Researchers warn of new drug Wiz targeting South Africa's youth

The first incidences of the new drug, Wiz, emerged late February when it was reported that it was making the rounds in Durban, KwaZulu-Natal.


Police reportedly only became aware of the drug when one of the schoolchildren collapsed at a Merebank school after smoking it.



What is Wiz?


Sam Pillay of the Anti-Drug Forum based in Chatsworth described Wiz as an amphetamine which is a central nervous system stimulant that is used in the treatment of attention deficit hyperactivity disorder, narcolepsy, and obesity.


The drug comes in appealing packaging, usually with wording suggesting that the ingredients are "natural and organic".


Aimed at teenagers and primarily schoolchildren, the drug's low price makes it attractive to young people. The cost varies from R30 at tuck shops to R80 at a tobacco shop.


"Dealers are targeting school children which will not only bring adverse health effects, but also negatively impact young people's education," the ISS said.


Synthetic drugs (such as methamphetamines or Mandrax tablets) have long been available in South Africa, but there have been doubts as to whether new psychoactive substances were present in the country.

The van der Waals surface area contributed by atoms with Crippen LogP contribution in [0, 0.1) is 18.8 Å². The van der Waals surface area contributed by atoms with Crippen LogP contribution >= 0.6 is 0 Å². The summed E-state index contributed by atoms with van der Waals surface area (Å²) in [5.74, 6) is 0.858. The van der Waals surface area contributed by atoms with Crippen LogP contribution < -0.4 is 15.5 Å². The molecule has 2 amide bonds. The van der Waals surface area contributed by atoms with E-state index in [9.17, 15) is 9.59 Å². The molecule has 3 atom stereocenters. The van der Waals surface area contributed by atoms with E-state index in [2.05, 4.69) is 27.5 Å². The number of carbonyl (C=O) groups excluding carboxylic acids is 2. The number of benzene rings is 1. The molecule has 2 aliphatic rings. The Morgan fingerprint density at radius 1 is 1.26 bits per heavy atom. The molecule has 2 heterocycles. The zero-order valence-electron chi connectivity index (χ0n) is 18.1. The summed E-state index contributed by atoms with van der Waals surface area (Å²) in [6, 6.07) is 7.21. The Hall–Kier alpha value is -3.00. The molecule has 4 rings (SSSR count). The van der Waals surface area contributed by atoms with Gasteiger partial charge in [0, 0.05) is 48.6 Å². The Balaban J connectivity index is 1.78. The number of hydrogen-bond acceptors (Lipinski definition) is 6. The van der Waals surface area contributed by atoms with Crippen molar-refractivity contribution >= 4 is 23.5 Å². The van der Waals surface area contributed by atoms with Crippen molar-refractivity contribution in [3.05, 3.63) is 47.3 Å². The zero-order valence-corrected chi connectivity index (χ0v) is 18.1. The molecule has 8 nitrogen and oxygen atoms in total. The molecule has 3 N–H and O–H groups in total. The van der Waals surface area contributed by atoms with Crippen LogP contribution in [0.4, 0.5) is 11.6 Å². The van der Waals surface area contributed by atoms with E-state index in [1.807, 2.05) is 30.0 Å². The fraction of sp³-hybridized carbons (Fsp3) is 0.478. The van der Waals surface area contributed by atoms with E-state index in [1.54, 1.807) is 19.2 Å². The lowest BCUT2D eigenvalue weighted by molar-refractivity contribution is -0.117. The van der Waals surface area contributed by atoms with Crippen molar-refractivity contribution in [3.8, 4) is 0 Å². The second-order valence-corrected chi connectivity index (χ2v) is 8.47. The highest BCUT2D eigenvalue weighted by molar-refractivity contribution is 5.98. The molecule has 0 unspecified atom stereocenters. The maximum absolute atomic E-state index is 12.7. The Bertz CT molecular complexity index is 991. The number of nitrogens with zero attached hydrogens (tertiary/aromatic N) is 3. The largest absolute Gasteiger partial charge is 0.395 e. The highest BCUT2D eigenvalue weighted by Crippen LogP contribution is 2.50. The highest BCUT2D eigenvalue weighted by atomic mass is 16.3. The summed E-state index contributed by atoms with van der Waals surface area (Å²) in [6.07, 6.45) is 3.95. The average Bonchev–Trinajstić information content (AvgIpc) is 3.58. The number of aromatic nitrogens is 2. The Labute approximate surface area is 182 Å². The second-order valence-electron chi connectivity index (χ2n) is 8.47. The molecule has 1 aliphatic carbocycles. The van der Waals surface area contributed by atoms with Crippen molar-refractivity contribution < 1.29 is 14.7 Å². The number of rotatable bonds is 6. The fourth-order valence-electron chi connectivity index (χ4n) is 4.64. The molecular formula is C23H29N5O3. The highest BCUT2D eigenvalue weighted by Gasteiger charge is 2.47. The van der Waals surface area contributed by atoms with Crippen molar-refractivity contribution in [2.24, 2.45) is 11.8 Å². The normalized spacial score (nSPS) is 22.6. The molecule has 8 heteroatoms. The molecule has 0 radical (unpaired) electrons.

"Wiz proves that they are," the ISS warned.


"While the category of new psychoactive substances that Wiz falls under still needs to be ascertained, it's likely to be a synthetic cannabinoid similar to that discovered in Gauteng in 2018."


In 2018 a marijuana-like drug was identified in Pretoria that was available over the counter. Forensic tests conducted on the product revealed that it was an illegal classified drug. Analysis of samples indicated the presence of a certain type of synthetic cannabinoid.


"However, synthetic cannabinoids can be up to 100 times more potent than THC and can result in severe side effects quite different from those of cannabis. These include a rapid heart rate, vomiting, agitation, confusion and hallucinations," pointed out Richard Chelin, Researcher, ENACT organised crime project, at the ISS in Pretoria.


"Little is known about the extent and scope of new psychoactive substances in South Africa. But the problem must be addressed sooner rather than later, given the growing trends of new psychoactive drugs worldwide," said Chelin.


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